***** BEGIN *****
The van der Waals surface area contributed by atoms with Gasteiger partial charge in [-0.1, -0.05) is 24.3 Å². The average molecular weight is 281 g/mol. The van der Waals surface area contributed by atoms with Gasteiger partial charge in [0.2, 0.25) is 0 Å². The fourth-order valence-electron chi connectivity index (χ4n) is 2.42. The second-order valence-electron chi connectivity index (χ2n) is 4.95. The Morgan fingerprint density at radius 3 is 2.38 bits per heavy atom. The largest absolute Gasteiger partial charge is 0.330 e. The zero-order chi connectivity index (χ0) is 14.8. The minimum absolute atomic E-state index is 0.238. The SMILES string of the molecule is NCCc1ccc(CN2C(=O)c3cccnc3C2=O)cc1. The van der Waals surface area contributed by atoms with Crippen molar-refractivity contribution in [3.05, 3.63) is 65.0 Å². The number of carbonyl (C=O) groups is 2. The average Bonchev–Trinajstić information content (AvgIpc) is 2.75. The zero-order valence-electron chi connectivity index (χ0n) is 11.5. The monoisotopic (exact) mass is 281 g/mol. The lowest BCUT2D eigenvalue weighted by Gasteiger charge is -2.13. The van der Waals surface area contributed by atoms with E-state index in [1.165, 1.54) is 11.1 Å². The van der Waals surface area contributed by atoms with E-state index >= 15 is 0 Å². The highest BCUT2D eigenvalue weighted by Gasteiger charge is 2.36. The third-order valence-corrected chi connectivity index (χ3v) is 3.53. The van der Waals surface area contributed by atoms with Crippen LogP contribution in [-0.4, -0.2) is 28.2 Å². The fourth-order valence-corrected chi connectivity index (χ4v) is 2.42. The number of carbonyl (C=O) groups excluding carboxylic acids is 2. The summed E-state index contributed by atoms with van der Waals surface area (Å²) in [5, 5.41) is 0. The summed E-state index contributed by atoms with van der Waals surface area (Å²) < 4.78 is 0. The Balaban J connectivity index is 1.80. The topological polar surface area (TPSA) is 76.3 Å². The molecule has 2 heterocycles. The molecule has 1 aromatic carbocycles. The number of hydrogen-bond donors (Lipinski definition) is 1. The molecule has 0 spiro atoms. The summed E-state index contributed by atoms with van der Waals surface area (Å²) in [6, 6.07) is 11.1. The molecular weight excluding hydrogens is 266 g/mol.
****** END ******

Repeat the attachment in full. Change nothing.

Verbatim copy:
The van der Waals surface area contributed by atoms with Gasteiger partial charge in [-0.1, -0.05) is 24.3 Å². The average molecular weight is 281 g/mol. The van der Waals surface area contributed by atoms with Gasteiger partial charge in [0.2, 0.25) is 0 Å². The fourth-order valence-electron chi connectivity index (χ4n) is 2.42. The second-order valence-electron chi connectivity index (χ2n) is 4.95. The Morgan fingerprint density at radius 3 is 2.38 bits per heavy atom. The largest absolute Gasteiger partial charge is 0.330 e. The zero-order chi connectivity index (χ0) is 14.8. The minimum absolute atomic E-state index is 0.238. The SMILES string of the molecule is NCCc1ccc(CN2C(=O)c3cccnc3C2=O)cc1. The van der Waals surface area contributed by atoms with Crippen molar-refractivity contribution in [3.05, 3.63) is 65.0 Å². The number of carbonyl (C=O) groups is 2. The average Bonchev–Trinajstić information content (AvgIpc) is 2.75. The zero-order valence-electron chi connectivity index (χ0n) is 11.5. The monoisotopic (exact) mass is 281 g/mol. The lowest BCUT2D eigenvalue weighted by Gasteiger charge is -2.13. The van der Waals surface area contributed by atoms with E-state index in [1.165, 1.54) is 11.1 Å². The van der Waals surface area contributed by atoms with E-state index >= 15 is 0 Å². The highest BCUT2D eigenvalue weighted by Gasteiger charge is 2.36. The third-order valence-corrected chi connectivity index (χ3v) is 3.53. The van der Waals surface area contributed by atoms with Crippen LogP contribution in [-0.4, -0.2) is 28.2 Å². The fourth-order valence-corrected chi connectivity index (χ4v) is 2.42. The number of carbonyl (C=O) groups excluding carboxylic acids is 2. The summed E-state index contributed by atoms with van der Waals surface area (Å²) in [5, 5.41) is 0. The summed E-state index contributed by atoms with van der Waals surface area (Å²) < 4.78 is 0. The Balaban J connectivity index is 1.80. The topological polar surface area (TPSA) is 76.3 Å². The molecule has 2 heterocycles. The molecule has 1 aromatic carbocycles. The number of hydrogen-bond donors (Lipinski definition) is 1. The molecule has 0 spiro atoms. The summed E-state index contributed by atoms with van der Waals surface area (Å²) in [6, 6.07) is 11.1. The molecular weight excluding hydrogens is 266 g/mol.